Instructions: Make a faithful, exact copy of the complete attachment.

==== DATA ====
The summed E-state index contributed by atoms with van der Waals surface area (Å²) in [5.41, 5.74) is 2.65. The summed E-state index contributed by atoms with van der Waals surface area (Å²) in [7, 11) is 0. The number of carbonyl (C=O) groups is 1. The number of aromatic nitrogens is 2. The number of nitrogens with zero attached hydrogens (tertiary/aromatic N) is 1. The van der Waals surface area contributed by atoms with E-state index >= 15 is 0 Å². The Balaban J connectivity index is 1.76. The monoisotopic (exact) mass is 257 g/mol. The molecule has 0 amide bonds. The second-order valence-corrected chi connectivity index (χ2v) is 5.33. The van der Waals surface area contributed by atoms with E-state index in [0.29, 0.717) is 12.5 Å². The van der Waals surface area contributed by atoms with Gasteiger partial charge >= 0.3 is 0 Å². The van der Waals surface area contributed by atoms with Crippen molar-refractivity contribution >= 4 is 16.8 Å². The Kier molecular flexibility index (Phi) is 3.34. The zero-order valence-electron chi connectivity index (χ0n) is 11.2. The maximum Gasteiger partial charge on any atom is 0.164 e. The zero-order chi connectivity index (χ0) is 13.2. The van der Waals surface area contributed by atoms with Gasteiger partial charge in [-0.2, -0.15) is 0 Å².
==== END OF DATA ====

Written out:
The summed E-state index contributed by atoms with van der Waals surface area (Å²) in [5.41, 5.74) is 2.65. The summed E-state index contributed by atoms with van der Waals surface area (Å²) in [7, 11) is 0. The number of carbonyl (C=O) groups is 1. The number of aromatic nitrogens is 2. The number of nitrogens with zero attached hydrogens (tertiary/aromatic N) is 1. The van der Waals surface area contributed by atoms with E-state index >= 15 is 0 Å². The Balaban J connectivity index is 1.76. The monoisotopic (exact) mass is 257 g/mol. The molecule has 0 amide bonds. The second-order valence-corrected chi connectivity index (χ2v) is 5.33. The van der Waals surface area contributed by atoms with E-state index in [0.29, 0.717) is 12.5 Å². The van der Waals surface area contributed by atoms with Gasteiger partial charge >= 0.3 is 0 Å². The van der Waals surface area contributed by atoms with Crippen molar-refractivity contribution >= 4 is 16.8 Å². The Kier molecular flexibility index (Phi) is 3.34. The zero-order valence-electron chi connectivity index (χ0n) is 11.2. The maximum Gasteiger partial charge on any atom is 0.164 e. The zero-order chi connectivity index (χ0) is 13.2. The van der Waals surface area contributed by atoms with Gasteiger partial charge in [-0.2, -0.15) is 0 Å².